SOPHIE, hyperpop pioneer, praised after sudden death

Illustration by Kayla Plater

I never thought writing in the past tense about a musician would be this difficult. Scottish experimental musician and record producer Sophie Xeon, commonly known as SOPHIE, tragically passed away on Jan. 30 in Athens, Greece. SOPHIE was only 34 years old. According to a tweet from SOPHIE’s management team, Transgressive, the musician fell in an accident and died. As a trans woman, SOPHIE generally chose not to use gendered pronouns. 

“True to her spirituality she had climbed up to watch the full moon and accidentally slipped and fell. She will always be here with us,” read the tweet. 

SOPHIE’s musical inspiration grew from attending rave dances and listening to cassette tapes of electronic music at a young age. SOPHIE began creating music after receiving a piano for a birthday gift. Throughout adolescence, SOPHIE learned how to DJ and produce music. The first single by SOPHIE, “Nothing More to Say,” was released in February 2013.

Then, in March 2015, singer-songwriter Charli XCX announced that she would collaborate with SOPHIE. The collaboration soon blossomed into friendship. Charli XCX released her EP, “Vroom Vroom,” with production done by SOPHIE. Subsequently, SOPHIE toured with Charli XCX to promote new music. Other artists that SOPHIE collaborated with on various projects include Kim Petras, Le1f, Flume and Lady Gaga. It is likely that those who are unfamiliar to SOPHIE may have unknowingly heard the many works of the collaborator and producer.

My introduction to SOPHIE’s work was rather delayed. I unknowingly encountered SOPHIE’s work when Long Beach rapper Vince Staples’ album, “Big Fish Theory,” came out in 2017. Indeed, “Big Fish Theory” has earned a spot on my top ten favorites. SOPHIE’s influence of the techno beats of Eurodance intertwined with Staples’ hip-hop roots gave an appealing, carefree twist to rap music.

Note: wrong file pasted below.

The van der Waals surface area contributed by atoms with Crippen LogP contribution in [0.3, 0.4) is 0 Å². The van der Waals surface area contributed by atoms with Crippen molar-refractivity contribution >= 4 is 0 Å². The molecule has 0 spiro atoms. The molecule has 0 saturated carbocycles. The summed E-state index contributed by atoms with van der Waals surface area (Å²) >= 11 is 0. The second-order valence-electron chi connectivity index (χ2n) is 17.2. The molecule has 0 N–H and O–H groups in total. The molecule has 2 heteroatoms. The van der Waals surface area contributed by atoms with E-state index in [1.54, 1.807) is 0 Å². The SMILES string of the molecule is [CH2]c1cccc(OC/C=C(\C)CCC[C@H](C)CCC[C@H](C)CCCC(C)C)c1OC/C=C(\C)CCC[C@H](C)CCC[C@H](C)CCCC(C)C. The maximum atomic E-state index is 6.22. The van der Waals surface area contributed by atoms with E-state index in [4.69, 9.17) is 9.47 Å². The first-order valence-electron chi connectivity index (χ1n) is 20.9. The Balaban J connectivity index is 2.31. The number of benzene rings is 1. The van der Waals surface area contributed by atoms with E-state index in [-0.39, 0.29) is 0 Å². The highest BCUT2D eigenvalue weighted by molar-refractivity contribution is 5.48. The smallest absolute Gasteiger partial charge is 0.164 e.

Prior to 2017, SOPHIE kept anonymity during live performances by covering up in dark attire and hiding away in a DJ booth. In June 2018, SOPHIE released the album “Oil Of Every Pearl’s Un-Insides.” The album’s cover has the artist posed in a cellophane dress, surrounded by water. The first single from the album, “It’s Okay to Cry,” is an intimate track complemented with ’80s synthesizer arrangements. The rest of the songs from the album are hyperactive tracks that maintain a consistent trend of hodgepodging the sounds of elastic, plastic, metal and balloons. 

One cannot acknowledge SOPHIE without recognizing SOPHIE’s legacy within the LGBTQ+ community. SOPHIE’s transitioning journey gave other artists hope of a world unrestrained by the boundaries of binaries. In an interview with Paper magazine, SOPHIE described “transness as taking control to bring your body more in line with your soul and spirit, so the two are not fighting against each other and struggling to survive.”

The “Okay to Cry” music video would be SOPHIE’s first official public appearance. Thereafter, SOPHIE opened up in a TeenVogue interview about being a trans woman. SOPHIE then moved front and center stage during live performances after the face reveal. 

SOPHIE worked alongside A.G. Cook of the London-based record label PC Music in the early 2010s. PC Music has been attributed with consumer and corporate branding aesthetics on the background of heavily synthesized music. Today, their musical experiment has come to be associated with the young, maximalist subgenre known as hyperpop. Hyperpop is a hardcore, glitchy concoction of techno, emo and cloud rap rooted in cyberculture. Other up-and-coming hyperpop artists include 100 Gecs, Cowgirl Clue and Rina Sawayama. 

SOPHIE’s influence on mainstream pop music is only just beginning. The experimental nature of SOPHIE advocated for a universe free of standards and demands. The artist’s productions brought the future to pop music. It is heartbreaking that we must see the same moon that SOPHIE last saw before the fall. Yet, SOPHIE is now part of the heavens above us. 

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